The diabetes speciality is one of over 30 specialities which bring together communities of clinical practice to provide national networks of research expertise. Our membership is made up of research-interested clinicians and practitioners at both national and local levels. Our job is to ensure that the diabetes studies that are included in our national portfolio of research receive the right support to ensure they are delivered successfully in the NHS.
Supporting and caring for people with diabetes is one of the biggest challenges to the NHS. The current statistics related to diabetes care outline this dramatically:
Over and above the financial costs, there is a significant cost to the lives of people living with diabetes. The diagnosis of diabetes puts the person at an increased risk of lower limb amputations, kidney and cardiovascular diseases, eye and nerve damage. This results in both a reduction in their life expectancy and a significant impact on their quality of life. Data from the National Diabetes Audit carried out each year, suggests that around 20,000 people per year die prematurely as a result of diabetes.
The Thames Valley and South Midlands region is continuing to help support clinical research studies that will help improve the lives of patients with diabetes and those yet to be diagnosed. Find out more from the teams in the region below.
The region is pleased to be able to offer the opportunity to take part in a range of studies.
The diabetes centre in Oxford is one of 15 sites in the UK that are part of the type 1 immunotherapy consortium.
Immunotherapy approaches for type 1 patients are considered as strong candidates for “disease modification approaches” – having the potential to change the course of progression of the loss of insulin producing beta cells that causes diabetes.
One such study is currently active and recruiting through Oxford – although type 1 diabetes patients in Milton Keynes, Reading, Stoke Mandeville or Wycombe can also access the study, contact your local diabetes team or research nurse for more information.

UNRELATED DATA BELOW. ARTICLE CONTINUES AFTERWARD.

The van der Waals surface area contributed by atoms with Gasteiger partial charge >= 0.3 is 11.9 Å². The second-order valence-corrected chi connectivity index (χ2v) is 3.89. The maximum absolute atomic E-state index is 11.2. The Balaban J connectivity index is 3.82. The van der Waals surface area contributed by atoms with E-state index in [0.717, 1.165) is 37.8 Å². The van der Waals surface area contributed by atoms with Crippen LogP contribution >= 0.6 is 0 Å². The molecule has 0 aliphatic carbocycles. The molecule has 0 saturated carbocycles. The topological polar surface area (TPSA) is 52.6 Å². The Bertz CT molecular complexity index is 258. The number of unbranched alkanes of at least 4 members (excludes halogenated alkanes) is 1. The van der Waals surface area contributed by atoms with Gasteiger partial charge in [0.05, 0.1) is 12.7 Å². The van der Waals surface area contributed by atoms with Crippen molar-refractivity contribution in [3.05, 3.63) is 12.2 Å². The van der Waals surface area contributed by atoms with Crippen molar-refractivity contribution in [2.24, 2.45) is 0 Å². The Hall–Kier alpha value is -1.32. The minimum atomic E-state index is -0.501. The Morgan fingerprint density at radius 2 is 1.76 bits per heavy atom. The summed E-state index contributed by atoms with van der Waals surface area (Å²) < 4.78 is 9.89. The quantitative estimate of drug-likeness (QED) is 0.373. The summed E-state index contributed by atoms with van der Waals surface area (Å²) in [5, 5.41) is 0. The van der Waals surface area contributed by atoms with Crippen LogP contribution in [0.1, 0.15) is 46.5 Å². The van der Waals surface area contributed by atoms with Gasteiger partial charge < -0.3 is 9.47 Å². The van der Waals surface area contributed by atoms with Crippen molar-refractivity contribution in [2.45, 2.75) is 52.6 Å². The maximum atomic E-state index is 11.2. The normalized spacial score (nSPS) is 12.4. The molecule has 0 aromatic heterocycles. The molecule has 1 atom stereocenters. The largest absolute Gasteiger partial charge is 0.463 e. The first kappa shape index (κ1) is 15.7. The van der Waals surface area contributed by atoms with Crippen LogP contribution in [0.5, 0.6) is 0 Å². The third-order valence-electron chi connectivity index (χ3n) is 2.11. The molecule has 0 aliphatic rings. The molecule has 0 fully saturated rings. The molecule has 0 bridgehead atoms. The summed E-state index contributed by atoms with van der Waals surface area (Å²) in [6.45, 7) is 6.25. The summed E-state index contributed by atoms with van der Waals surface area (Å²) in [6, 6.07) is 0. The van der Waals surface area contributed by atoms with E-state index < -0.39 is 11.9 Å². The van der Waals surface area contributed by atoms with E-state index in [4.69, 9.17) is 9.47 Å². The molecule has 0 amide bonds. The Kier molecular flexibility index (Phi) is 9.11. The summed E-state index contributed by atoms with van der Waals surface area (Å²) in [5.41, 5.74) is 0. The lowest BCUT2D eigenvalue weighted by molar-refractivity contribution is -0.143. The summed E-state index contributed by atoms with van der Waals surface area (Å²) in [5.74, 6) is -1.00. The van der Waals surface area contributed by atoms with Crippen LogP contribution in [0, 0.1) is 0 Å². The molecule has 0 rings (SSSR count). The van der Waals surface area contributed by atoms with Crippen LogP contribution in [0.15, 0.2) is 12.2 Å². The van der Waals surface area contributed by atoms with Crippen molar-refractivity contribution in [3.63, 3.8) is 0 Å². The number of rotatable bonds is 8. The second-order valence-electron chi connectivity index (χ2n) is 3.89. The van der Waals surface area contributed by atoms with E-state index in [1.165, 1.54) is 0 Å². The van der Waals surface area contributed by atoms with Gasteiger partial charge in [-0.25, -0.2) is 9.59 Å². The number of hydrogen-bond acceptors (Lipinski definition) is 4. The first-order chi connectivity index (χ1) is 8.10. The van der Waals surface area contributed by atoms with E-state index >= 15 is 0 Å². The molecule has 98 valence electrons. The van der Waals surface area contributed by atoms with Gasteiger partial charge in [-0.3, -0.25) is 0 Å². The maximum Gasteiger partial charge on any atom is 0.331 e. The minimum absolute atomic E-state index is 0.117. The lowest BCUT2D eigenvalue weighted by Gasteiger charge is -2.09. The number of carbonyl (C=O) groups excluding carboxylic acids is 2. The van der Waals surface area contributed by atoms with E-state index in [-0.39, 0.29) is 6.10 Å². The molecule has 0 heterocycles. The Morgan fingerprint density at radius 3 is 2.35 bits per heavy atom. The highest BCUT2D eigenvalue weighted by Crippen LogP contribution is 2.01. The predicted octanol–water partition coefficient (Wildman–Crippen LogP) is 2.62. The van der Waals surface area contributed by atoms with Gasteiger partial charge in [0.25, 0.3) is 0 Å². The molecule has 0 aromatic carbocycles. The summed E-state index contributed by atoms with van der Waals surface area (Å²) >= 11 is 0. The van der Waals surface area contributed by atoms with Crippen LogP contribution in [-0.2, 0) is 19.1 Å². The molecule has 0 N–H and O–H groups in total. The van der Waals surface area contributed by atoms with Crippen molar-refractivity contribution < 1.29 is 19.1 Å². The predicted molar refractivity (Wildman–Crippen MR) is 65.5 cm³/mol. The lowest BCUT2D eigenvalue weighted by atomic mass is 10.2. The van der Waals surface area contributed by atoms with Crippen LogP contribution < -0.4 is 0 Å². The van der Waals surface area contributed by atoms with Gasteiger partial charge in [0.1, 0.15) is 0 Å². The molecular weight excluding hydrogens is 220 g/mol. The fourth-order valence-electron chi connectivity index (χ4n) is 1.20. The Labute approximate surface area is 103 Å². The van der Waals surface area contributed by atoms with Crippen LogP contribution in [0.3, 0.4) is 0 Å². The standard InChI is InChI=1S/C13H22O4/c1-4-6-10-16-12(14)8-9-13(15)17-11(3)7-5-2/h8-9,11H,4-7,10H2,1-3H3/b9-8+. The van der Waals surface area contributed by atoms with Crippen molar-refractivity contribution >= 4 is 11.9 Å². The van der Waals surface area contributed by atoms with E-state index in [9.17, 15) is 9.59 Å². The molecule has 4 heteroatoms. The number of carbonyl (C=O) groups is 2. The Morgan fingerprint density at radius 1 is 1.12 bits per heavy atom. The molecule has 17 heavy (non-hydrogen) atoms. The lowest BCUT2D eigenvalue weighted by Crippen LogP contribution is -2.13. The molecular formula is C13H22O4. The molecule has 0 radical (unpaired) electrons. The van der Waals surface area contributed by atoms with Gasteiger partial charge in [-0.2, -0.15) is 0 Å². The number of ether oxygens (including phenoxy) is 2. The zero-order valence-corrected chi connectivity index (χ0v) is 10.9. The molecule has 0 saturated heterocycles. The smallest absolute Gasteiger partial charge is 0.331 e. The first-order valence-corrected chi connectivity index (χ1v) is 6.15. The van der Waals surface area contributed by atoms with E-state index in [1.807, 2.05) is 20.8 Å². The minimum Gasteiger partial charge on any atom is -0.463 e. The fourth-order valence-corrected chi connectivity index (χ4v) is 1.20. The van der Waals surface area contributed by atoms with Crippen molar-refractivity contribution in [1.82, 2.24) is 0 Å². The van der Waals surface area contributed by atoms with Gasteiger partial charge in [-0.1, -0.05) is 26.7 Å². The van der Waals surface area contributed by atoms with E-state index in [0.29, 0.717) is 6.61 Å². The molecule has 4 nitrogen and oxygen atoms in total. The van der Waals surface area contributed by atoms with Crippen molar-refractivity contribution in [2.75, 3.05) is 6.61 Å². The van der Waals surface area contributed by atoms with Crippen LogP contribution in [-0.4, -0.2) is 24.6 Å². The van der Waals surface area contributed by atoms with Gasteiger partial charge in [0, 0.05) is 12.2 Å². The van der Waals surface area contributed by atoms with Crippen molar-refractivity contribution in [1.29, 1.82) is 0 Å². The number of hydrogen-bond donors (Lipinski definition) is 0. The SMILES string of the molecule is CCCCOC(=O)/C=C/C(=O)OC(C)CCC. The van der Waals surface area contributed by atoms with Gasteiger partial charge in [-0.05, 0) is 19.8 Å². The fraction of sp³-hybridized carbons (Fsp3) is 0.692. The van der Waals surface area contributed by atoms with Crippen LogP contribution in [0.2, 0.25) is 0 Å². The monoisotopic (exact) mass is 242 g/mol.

The Thames Valley region is also supporting an exciting new study that aims to prevent the onset of diabetes by adapting the immune response to insulin thought to underlie the disease. This study will test whether orally administered insulin can prevent the onset of diabetes in very young children thought to be at high risk of developing type 1 diabetes. The GPPAD POinT study will be active at multiples sites in the region.
Many studies are aimed at improving the outcomes for diabetes patients by improving the treatments or care that they receive. These studies can range from identifying the most appropriate medication for individual patients “personalised medicine” to improving the education that patients receive and thereby their own care and behaviours.
The TriMaster study tests a range of medications that type 2 diabetes patients might receive in addition to the initial treatments they receive. It is well known that patients respond differently to the classes of medicines available. This study aims to identify the profiles of patients that respond well or poorly to the range of medicines available, thereby improving diabetes management. TriMaster is available across multiple sites in the region